Continuing medical education (CME) is arguably more important today than ever before. While clinical trials and scientific
studies and articles have proliferated, managed-care requirements have left many physicians with less discretionary time for
professional development. These time constraints, coupled with the sheer volume of information available, plus the complexity
of operating in a hyper-regulatory environment, have challenged both CME providers and those who fund the programs.
Commercial Support Wanes
A little number crunching reveals what may be a sign of the strain. CME is a $2 billion industry that is still growing. Annual
report statistics from the Web site for the Accreditation Council for Continuing Medical Education (ACCME) show that the number
of providers with ACCME accreditation increased from 686 in 2002 to 716 in 2004. Commercial funding, primarily from pharmaceutical
companies, also has increased from $746,015,426 in 2002 to more than $1 billion in 2004.
What that growth pattern masks, however, is a drop in the rate of increase for commercial support. Between 2002 and 2003,
commercial support for CME programs increased 30 percent; between 2003 and 2004, it increased only 10 percent. There has
also been a modest drop in the percentage of commercial support as part of the total funding (47 percent in 2002, 55 percent
in 2003, and 52 percent in 2004).
Major players in the CME world offer several reasons for the slowdown. "As recently as three years ago, you had an environment
where CME providers and grantors shared a common understanding of guidelines," says Martin Cearnal, chief strategy officer
of Thomson Medical Education. "That's no longer true. Today, every company interprets these rules and regulations a little
Sources of CME Slowdown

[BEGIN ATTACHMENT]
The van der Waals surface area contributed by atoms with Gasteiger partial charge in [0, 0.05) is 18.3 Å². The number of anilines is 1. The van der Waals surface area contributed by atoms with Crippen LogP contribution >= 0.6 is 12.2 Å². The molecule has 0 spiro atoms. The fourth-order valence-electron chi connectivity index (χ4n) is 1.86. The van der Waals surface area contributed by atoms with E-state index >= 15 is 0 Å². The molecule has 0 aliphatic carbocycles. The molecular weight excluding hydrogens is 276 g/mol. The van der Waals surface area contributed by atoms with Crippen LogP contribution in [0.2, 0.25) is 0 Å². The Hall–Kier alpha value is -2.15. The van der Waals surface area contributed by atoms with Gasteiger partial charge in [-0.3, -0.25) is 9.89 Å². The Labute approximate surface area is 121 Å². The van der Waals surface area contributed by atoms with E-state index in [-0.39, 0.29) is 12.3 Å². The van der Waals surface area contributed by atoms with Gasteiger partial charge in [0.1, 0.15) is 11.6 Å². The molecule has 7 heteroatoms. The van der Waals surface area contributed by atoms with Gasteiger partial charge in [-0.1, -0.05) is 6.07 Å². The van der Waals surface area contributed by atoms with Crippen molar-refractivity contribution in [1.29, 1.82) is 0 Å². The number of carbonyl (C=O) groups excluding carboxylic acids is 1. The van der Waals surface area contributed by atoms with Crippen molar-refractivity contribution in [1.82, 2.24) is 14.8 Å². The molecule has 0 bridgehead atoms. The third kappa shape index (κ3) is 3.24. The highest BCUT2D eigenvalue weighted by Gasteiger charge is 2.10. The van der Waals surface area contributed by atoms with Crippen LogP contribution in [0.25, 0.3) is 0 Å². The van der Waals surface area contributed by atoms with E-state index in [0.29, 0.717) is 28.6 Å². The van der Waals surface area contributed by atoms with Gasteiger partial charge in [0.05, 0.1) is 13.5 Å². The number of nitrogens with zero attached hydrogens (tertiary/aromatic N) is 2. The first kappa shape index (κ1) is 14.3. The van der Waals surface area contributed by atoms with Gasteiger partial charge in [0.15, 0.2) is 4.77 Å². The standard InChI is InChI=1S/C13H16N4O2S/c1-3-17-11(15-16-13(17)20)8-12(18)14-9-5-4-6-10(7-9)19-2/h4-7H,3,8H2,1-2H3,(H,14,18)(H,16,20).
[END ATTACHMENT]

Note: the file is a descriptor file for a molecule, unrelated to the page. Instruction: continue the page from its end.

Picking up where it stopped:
Because each pharma company individually determines what FDA guidance on medical-education programs requires them to do, policies
and procedures dramatically vary from one company to the next. This means that CME providers must do substantially more research
to tailor a proposal specifically to that company's requirements. The length of time it takes to secure funding is therefore
longer, says Douglas Wicks, director of the Center for Continuing Outreach and Education at the University of Medicine and
Dentistry of New Jersey.
Tips on Designing CME
Though more experience with current guidelines could theoretically shorten the funding timeline, Wicks isn't holding his breath.
"The pharma industry is a moving target—it will continue to operate in a climate of vigorous, evolving oversight," he says.
Just last June, concerns over ballooning costs of Medicare and Medicaid led to a Senate Finance Committee letter that asked
24 large pharma and biotech companies to give information about educational grants they had made, especially activities that
promoted or discouraged off-label drug use.
There also are other reasons for the budget restraints, says Dr. Melinda Somasekhar, a former medical-education executive
at Wyeth, who is currently the assistant dean and director of Temple University's CME department. She says top executives
and marketing departments don't know how to measure their ROI in education now that marketing is no longer funding CME. "The
American Medical Association and ACCME say the goal of continuing medical education should be to change physician behavior
and improve patient outcomes," she says. "As someone with a background in research, I do believe that the quality of CME
will improve dramatically over the next several years, and that if we improve education, the long-term interests of pharma
companies will be well-served."
But, she says, it may take two or three years for educators to show top-level executives and marketing departments that
"there is a return on their investment in education even if you can't measure it as directly as you could in the days when
the budget for CME was in the marketing department."